Maryland's Herp History
Amphibians are older than reptiles! The earliest amphibians appear in the fossil record in the late Devonian period, about 360 million years ago during a time when a great diversity of amphibians swam the seas. This “golden age” of amphibians ended tragically during the Triassic period, about 155 million years later, when nearly all species became extinct.
Being first in the evolutionary line, amphibians gave rise to the reptiles, which in turn gave rise to birds and mammals. Interestingly, there are no known fossils that directly link ancient amphibians to the groups of amphibians that currently exist, which include salamanders and newts, frogs and toads, and the worm-like caecilians.
Primitive reptiles first appeared about 315 million years ago during the Upper Carboniferous period. The earliest fossil reptile was a small lizard-like terrestrial animal found inside a fossilized tree stump. Reptiles eventually gave rise to the turtles and tortoises, swimming reptiles, crocodiles, dinosaurs, flying reptiles, tuataras, lizards and snakes, and mammal-like dinosaurs.
For more information see Maryland Dinosaurs on the Maryland Geological Survey website: http://www.mgs.md.gov/esic/features/mddino.html
As interesting as herp history is, nothing can compare to the present.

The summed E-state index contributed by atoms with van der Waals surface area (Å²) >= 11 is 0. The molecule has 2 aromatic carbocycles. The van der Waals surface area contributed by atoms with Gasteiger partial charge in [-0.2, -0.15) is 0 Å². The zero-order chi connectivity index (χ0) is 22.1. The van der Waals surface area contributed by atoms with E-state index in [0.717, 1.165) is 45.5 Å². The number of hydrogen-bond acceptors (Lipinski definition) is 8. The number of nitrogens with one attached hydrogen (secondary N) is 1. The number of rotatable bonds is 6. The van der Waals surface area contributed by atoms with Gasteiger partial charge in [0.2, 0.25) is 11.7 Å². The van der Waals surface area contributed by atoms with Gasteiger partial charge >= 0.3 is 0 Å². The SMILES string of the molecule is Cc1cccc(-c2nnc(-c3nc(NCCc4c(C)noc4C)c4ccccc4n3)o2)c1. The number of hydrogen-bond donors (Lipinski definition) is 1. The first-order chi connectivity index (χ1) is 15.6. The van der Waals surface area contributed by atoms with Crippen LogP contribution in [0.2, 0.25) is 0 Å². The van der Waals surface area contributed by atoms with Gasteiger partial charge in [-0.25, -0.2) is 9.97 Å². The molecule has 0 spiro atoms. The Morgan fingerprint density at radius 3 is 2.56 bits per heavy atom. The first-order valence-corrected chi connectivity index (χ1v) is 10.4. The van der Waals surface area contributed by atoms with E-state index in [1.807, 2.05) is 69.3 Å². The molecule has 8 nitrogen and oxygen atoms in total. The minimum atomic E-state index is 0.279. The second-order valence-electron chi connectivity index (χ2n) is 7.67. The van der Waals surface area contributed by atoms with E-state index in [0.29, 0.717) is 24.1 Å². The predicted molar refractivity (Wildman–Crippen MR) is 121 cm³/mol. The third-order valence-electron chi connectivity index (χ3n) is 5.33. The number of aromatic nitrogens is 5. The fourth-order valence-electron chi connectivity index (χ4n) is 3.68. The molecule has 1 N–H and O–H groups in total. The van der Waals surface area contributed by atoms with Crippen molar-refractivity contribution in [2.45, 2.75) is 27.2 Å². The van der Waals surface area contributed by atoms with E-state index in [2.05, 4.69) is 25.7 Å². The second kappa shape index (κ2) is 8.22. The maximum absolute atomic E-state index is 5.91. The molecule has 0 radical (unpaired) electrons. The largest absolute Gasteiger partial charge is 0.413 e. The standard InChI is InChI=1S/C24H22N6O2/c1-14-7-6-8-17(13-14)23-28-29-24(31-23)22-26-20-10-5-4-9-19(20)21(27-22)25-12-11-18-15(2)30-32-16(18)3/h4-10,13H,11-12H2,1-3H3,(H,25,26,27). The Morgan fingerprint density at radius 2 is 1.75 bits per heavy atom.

Turn over a rock or two and discover how fascinating Maryland herps can be!
- Discover Maryland's Herps
- Maryland Herp History
- Maryland Herp Checklist
- Survey Techniques, Collecting Ethics, Safety and the Law
- Problems with Buying Frogs and Tadpoles for Wild Release
- Technical Guide: A Key to the Reptiles and Amphibians of Maryland - 86.3 MB pdf file
- Maryland Amphibian and Reptile Atlas (MARA) Project
- Natural Heritage Program
- Wildlife & Heritage Home
"A Joint Project of the Natural History Society of Maryland, Inc. and the Maryland Department of Natural Resources"
To see older newsletters, please visit the MARA Resource Page.
The Maryland Herpetology Field Guide is a cooperative effort of the MD Natural Heritage Program and the MD Biological Stream Survey within the Department of Natural Resources and their partners. We wish to thank all who contributed field records, text, and photographs, as well as support throughout its development.